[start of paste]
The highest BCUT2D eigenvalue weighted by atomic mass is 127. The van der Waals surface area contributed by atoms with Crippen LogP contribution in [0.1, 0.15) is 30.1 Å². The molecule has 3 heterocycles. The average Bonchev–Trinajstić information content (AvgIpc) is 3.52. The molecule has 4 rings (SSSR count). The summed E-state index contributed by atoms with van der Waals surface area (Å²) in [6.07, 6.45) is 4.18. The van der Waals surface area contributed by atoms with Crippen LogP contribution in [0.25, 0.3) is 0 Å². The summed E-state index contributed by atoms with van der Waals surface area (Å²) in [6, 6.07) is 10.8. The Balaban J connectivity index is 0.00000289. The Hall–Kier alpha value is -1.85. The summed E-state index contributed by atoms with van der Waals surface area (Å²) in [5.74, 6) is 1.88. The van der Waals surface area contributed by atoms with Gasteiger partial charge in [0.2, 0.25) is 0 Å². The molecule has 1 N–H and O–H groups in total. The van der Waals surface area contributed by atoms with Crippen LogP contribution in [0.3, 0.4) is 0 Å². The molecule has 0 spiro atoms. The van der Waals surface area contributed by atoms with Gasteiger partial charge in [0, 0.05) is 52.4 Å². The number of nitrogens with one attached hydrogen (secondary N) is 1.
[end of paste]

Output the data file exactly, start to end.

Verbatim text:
The highest BCUT2D eigenvalue weighted by atomic mass is 127. The van der Waals surface area contributed by atoms with Crippen LogP contribution in [0.1, 0.15) is 30.1 Å². The molecule has 3 heterocycles. The average Bonchev–Trinajstić information content (AvgIpc) is 3.52. The molecule has 4 rings (SSSR count). The summed E-state index contributed by atoms with van der Waals surface area (Å²) in [6.07, 6.45) is 4.18. The van der Waals surface area contributed by atoms with Crippen LogP contribution in [0.25, 0.3) is 0 Å². The summed E-state index contributed by atoms with van der Waals surface area (Å²) in [6, 6.07) is 10.8. The Balaban J connectivity index is 0.00000289. The Hall–Kier alpha value is -1.85. The summed E-state index contributed by atoms with van der Waals surface area (Å²) in [5.74, 6) is 1.88. The van der Waals surface area contributed by atoms with Gasteiger partial charge in [0.2, 0.25) is 0 Å². The molecule has 1 N–H and O–H groups in total. The van der Waals surface area contributed by atoms with Crippen LogP contribution in [0.3, 0.4) is 0 Å². The molecule has 0 spiro atoms. The van der Waals surface area contributed by atoms with Gasteiger partial charge in [0, 0.05) is 52.4 Å². The number of nitrogens with one attached hydrogen (secondary N) is 1.